Another Double Ten national celebration has rolled around, and so it is appropriate to reflect on the circumstances Taiwan finds itself in on this symbolically confusing day.
The unusually aggressive display of military technology planned for today's parade is notable, but the lack of unity between the government and the opposition parties on even fundamental matters such as the need to strengthen the nation's defenses undercuts all the pomp.
We noted last year that beyond the hardware, these nationalist displays have a hollow core and that nationalism is ill-served by symbols and rhetoric that simply serve as face-saving mechanisms for organs of state. Meanwhile, the alternative -- that Taiwan is part of China and the Chinese Nationalist Party (KMT) is the natural party to rule all of China -- is so discredited now that even chunks of the KMT cannot bring themselves to spout it in public.
By and large, however, Taiwan is chugging along nicely, with solid economic credentials and growth, even if inflationary pressures are building. Shunting aside media hyperbole, Taiwan remains one of the safest countries in the world, with encouraging standards of education, growing (if erratically distributed) income and a good international reputation in various sectors.
In recent years the picture of Taiwan in the international eye has bounced back and forth between the predatory neuroses of China and the political mandates of competing foreign-affairs factions in the US -- the balance of which has not helped Taiwan to expand its global space.
Politically, the public has grown to more or less accept the ramifications of the executive-legislative gridlock, so much so that the prospect of another four years of this state of affairs seems not to disturb too many people.
Because the next legislative race will almost certainly end in a KMT-controlled floor, the Democratic Progressive Party (DPP) must concentrate its rhetorical and financial resources in retaining the executive. For the DPP, this "gridlock" scenario is something that it will have to accept indefinitely, short of a KMT schism or a revolution in grassroots politics -- a responsibility that the DPP seems unable and unwilling to embrace.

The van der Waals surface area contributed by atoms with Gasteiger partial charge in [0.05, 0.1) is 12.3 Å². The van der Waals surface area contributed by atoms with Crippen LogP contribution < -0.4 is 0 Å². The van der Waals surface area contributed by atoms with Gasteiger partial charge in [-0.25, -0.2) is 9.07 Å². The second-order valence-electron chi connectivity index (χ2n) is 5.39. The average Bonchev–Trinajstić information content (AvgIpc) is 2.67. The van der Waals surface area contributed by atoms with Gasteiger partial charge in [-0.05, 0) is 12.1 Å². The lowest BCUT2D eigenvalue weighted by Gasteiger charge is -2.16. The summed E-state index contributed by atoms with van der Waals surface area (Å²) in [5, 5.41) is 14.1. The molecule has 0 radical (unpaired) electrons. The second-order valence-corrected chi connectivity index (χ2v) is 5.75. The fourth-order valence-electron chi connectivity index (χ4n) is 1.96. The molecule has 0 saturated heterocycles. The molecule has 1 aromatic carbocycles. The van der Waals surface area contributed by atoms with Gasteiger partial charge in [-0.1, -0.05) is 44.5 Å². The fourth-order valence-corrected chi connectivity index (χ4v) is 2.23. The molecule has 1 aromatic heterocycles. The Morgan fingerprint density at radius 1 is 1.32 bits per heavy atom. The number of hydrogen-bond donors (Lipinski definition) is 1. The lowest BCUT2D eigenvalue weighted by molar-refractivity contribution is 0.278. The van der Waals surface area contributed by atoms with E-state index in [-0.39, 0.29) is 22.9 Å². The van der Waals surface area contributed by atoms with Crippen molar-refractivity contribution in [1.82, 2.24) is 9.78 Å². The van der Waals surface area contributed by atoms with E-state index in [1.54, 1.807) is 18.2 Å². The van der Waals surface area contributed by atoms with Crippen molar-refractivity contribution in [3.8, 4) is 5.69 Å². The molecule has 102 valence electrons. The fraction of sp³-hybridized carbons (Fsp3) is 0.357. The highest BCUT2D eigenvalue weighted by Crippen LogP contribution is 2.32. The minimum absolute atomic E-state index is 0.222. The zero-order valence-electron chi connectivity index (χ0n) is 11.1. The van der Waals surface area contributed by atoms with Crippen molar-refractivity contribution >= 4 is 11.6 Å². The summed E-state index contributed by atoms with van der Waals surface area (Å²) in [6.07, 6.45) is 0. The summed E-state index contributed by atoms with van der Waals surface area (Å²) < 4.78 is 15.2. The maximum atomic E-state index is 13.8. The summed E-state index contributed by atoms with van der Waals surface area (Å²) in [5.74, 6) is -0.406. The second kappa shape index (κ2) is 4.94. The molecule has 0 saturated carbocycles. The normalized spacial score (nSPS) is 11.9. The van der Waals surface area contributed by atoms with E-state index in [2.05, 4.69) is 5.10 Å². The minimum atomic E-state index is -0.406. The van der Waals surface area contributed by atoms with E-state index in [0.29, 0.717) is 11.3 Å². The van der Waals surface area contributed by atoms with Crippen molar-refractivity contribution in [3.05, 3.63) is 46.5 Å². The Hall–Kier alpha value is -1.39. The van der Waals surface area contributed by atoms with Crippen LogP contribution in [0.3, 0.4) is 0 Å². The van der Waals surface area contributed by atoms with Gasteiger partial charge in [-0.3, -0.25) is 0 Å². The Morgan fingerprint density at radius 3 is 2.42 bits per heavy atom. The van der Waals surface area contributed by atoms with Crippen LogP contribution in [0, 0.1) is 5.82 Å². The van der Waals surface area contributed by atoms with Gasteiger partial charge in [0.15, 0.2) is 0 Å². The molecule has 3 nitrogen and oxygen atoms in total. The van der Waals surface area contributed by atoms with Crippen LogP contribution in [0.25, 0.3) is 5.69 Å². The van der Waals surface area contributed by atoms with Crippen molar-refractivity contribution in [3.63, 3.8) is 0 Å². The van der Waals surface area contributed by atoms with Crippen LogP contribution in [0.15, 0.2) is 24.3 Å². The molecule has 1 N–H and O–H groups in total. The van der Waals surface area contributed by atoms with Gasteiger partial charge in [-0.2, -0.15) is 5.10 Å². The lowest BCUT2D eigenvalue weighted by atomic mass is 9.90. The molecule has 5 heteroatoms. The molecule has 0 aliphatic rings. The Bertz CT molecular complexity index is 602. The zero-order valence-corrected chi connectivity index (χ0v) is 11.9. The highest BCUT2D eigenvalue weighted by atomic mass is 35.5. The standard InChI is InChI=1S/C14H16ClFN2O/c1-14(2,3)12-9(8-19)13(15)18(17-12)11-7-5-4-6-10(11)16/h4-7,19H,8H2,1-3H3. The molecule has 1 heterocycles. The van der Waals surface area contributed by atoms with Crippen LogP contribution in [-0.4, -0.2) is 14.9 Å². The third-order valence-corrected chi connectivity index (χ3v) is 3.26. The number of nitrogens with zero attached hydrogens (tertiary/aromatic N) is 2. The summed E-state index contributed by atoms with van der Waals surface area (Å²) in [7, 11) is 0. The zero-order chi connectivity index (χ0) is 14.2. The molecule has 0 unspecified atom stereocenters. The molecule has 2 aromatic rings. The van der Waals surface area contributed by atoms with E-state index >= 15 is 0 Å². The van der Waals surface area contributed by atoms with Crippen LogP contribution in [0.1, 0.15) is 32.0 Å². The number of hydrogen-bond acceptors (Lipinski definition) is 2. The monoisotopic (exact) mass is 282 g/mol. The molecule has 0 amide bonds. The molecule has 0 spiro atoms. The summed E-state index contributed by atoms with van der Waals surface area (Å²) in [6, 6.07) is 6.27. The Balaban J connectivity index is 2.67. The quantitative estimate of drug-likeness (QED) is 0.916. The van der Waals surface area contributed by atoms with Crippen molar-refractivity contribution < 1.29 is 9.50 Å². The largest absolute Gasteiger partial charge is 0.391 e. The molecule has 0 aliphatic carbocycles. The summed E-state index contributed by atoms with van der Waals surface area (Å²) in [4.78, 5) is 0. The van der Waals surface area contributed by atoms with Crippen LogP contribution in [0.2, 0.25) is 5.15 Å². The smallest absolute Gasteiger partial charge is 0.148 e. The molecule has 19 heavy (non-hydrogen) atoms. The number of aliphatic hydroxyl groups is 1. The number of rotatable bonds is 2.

In the meantime, Taiwanese will look on the national day with a degree of skepticism. But it is also true that the things that unite Taiwanese of all backgrounds are growing more numerous, even if they are not always so spectacular. Unified and large-scale displays of nationalism will have to wait.
The more subtle displays of nationalism are encouraging, but intriguingly place excessive stock in expatriates: the travails of baseballer Wang Chien-ming (
This suggests that many Taiwanese feel they and their activities can only be successful and credible as "Taiwanese" if judged against a global standard. We welcome the day when this residue of colonial-era abuse can finally be erased and Taiwanese can derive pride and inspiration from simply being themselves.
During the US-India Strategic Partnership Forum’s third leadership summit on Aug. 31, US Deputy Secretary of State Stephen Biegun said that the US wants to partner with the other members of the Quadrilaterial Security Dialogue — Australia, India and Japan — to establish an organization similar to NATO, to “respond to ... any potential challenge from China.” He said that the US’ purpose is to work with these nations and other countries in the Indo-Pacific region to “create a critical mass around the shared values and interest of those parties,” and possibly attract more countries to establish an alliance comparable to
On August 24, 2020, the US Secretary of Defense, Mark Esper, made an important statement: “The Pentagon is Prepared for China.” Going forward, how might the Department of Defense team up with Taiwan to make itself even more prepared? No American wants to deter the next war by a paper-thin margin, and no one appreciates the value of strategic overmatch more than the war planners at the Pentagon. When the stakes are this high, you can bet they want to be super ready. In recent months, we have witnessed a veritable flood of high-level statements from US government leaders on
China has long sought shortcuts to developing semiconductor technologies and local supply chains by poaching engineers and experts from Taiwan and other nations. It is also suspected of stealing trade secrets from Taiwanese and US firms to fulfill its ambition of becoming a major player in the global semiconductor industry in the next decade. However, it takes more than just money and talent to build a semiconductor supply chain like the one which Taiwan and the US started to cultivate more than 30 years ago. Amid rising trade and technology tensions between the world’s two biggest economies, Beijing has become
With a new White House document in May — the “Strategic Approach to the People’s Republic of China” — the administration of US President Donald Trump has firmly set its hyper-competitive line to tackle geoeconomic and geostrategic rivalry, followed by several reinforcing speeches by Trump and other Cabinet-level officials. By identifying China as a near-equal rival, the strategy resonates well with the bipartisan consensus on China in today’s severely divided US. In the face of China’s rapidly growing aggression, the move is long overdue, yet relevant for the maintenance of the international “status quo.” The strategy seems to herald a new